The interpretation of what it means to judge has been made specific, with a loss of generality. Who is judging you is still vague, (the same treatment by whom?). But at least in my reading of the translation, it seems to shift the thought toward a human response to your judging. It’s not that the interpretation is wrong, but that it limits the applicability of the passage. The viewpoint of the author plays a larger role in a paraphrase than in a translation.
Many translations operate on the assumption that both the meanings of the original language and the thoughts expressed in the Bible are both important. These translations are willing to depart from word-for-word translations if such a departure improves the reader’s ability to understand the ideas presented in the original language. The NIV and the New Revised Standard (NRS) are two examples of this “middle of the road” approach.
The NASB and NRSV have a reading level of 11th grade and above, making them inaccessible to some people. At the other extreme the Message and the living Bible are written at the 4+ grade level, making them better suited for those who have not yet entered High School. The reading level of the translation should be appropriate for the reader. My first Bible as a child was the King James which has a 12th grade reading level! (For a more complete list see the list on Bible Gateway. Choosing a Bible translation that is difficult for you to read may make it less likely that you will spend time reading that translation, making it a poor choice.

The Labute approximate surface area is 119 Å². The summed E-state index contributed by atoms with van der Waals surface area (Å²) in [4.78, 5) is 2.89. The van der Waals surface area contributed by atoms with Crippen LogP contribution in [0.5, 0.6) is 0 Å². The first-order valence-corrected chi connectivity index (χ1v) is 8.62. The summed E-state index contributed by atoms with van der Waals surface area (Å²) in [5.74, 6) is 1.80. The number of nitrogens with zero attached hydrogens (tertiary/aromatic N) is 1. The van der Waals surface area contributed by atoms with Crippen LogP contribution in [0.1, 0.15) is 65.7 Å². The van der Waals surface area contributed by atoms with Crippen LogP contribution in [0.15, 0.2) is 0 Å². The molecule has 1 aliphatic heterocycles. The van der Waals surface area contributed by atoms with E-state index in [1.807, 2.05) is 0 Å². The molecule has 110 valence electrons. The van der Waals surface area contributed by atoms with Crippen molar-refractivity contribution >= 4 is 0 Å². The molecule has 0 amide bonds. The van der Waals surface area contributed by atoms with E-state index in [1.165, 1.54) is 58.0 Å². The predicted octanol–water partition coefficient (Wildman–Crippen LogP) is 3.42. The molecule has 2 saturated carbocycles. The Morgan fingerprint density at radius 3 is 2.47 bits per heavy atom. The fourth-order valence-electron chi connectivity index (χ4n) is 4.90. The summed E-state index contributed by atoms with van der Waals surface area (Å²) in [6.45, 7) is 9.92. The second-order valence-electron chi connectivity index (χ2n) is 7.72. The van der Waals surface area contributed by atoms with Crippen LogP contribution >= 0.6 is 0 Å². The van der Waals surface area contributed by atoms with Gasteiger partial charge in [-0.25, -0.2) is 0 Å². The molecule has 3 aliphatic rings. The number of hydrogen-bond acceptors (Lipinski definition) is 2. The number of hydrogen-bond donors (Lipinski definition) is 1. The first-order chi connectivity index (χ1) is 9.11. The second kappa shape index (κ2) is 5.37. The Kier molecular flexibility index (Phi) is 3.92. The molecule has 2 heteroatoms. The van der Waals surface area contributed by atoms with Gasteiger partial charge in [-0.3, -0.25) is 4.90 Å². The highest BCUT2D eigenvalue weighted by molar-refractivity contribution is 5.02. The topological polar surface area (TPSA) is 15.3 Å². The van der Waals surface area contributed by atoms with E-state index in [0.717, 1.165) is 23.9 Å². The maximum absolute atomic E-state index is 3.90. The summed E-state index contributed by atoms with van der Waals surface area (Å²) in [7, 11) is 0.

Reading Multiple Translations
Often the advice given to those who study the scriptures, and that should be all Christians, is to read multiple translations. This is useful if the translations chosen are not all in the same category. One option is to use one translation that is close to the original languages (word-for-word translations), another translation that compromises between word-for-word and thought-for- thought. If you are reading the Bible for the first time, or are a younger reader perhaps a good paraphrase would be a good first Bible. Here is a list that can get you started. For a more complete list you might see the article on Christian Books (https://www.christianbook.com/page/bibles/about-bibles/about-translations)
Translations close to the Original Language:
New American Standard Bible (closest)
English Standard Version
New King James Version
New Revised Standard Version (closest to the Original Language)
New International Version
New Living Translation (closest to Paraphrase)
The Living Bible
In closing, the most important aspect of choosing a Bible is to choose a Bible you are willing to read. We can encounter God in the scriptures only if we are willing to take the time to read the Bible.
–David A. Larrabee
David Larabee is a member of All Angels’ Church and leads the weekly Sunday discussions following The Bible Project Reading Plan.